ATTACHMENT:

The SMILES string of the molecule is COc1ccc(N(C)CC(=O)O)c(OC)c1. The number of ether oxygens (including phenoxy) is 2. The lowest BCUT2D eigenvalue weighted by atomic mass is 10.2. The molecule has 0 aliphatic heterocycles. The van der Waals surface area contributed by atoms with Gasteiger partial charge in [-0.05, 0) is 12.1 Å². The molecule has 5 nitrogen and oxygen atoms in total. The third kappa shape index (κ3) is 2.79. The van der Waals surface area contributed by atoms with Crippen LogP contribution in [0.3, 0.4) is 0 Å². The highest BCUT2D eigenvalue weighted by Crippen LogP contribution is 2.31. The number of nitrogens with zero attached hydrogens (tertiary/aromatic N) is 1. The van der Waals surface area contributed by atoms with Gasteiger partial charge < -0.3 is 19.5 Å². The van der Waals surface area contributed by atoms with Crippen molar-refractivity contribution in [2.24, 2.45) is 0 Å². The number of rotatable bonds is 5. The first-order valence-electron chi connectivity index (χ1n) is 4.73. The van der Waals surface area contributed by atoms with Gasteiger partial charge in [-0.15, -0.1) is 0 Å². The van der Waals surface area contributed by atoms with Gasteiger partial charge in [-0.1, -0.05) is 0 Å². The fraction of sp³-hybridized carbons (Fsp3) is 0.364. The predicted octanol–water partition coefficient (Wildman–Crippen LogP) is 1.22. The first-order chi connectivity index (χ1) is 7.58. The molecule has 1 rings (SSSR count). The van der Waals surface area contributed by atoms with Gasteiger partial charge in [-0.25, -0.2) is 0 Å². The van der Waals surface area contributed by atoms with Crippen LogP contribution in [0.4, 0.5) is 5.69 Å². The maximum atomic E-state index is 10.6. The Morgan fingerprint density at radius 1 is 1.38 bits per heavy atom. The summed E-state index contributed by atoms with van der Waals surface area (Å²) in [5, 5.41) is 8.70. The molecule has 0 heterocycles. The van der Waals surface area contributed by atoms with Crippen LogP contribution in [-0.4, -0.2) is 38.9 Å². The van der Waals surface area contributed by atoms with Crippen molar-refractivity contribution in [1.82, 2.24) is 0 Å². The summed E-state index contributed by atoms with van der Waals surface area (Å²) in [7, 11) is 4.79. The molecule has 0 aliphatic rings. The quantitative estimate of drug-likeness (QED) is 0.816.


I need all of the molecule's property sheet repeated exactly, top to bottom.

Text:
The SMILES string of the molecule is COc1ccc(N(C)CC(=O)O)c(OC)c1. The number of ether oxygens (including phenoxy) is 2. The lowest BCUT2D eigenvalue weighted by atomic mass is 10.2. The molecule has 0 aliphatic heterocycles. The van der Waals surface area contributed by atoms with Gasteiger partial charge in [-0.05, 0) is 12.1 Å². The molecule has 5 nitrogen and oxygen atoms in total. The third kappa shape index (κ3) is 2.79. The van der Waals surface area contributed by atoms with Crippen LogP contribution in [0.3, 0.4) is 0 Å². The highest BCUT2D eigenvalue weighted by Crippen LogP contribution is 2.31. The number of nitrogens with zero attached hydrogens (tertiary/aromatic N) is 1. The van der Waals surface area contributed by atoms with Gasteiger partial charge < -0.3 is 19.5 Å². The van der Waals surface area contributed by atoms with Crippen molar-refractivity contribution in [2.24, 2.45) is 0 Å². The number of rotatable bonds is 5. The first-order valence-electron chi connectivity index (χ1n) is 4.73. The van der Waals surface area contributed by atoms with Gasteiger partial charge in [-0.15, -0.1) is 0 Å². The van der Waals surface area contributed by atoms with Gasteiger partial charge in [-0.1, -0.05) is 0 Å². The fraction of sp³-hybridized carbons (Fsp3) is 0.364. The predicted octanol–water partition coefficient (Wildman–Crippen LogP) is 1.22. The first-order chi connectivity index (χ1) is 7.58. The molecule has 1 rings (SSSR count). The van der Waals surface area contributed by atoms with Gasteiger partial charge in [-0.25, -0.2) is 0 Å². The van der Waals surface area contributed by atoms with Crippen LogP contribution in [0.4, 0.5) is 5.69 Å². The maximum atomic E-state index is 10.6. The Morgan fingerprint density at radius 1 is 1.38 bits per heavy atom. The summed E-state index contributed by atoms with van der Waals surface area (Å²) in [5, 5.41) is 8.70. The molecule has 0 heterocycles. The van der Waals surface area contributed by atoms with Crippen LogP contribution in [-0.4, -0.2) is 38.9 Å². The van der Waals surface area contributed by atoms with Crippen molar-refractivity contribution in [1.82, 2.24) is 0 Å². The summed E-state index contributed by atoms with van der Waals surface area (Å²) in [7, 11) is 4.79. The molecule has 0 aliphatic rings. The quantitative estimate of drug-likeness (QED) is 0.816.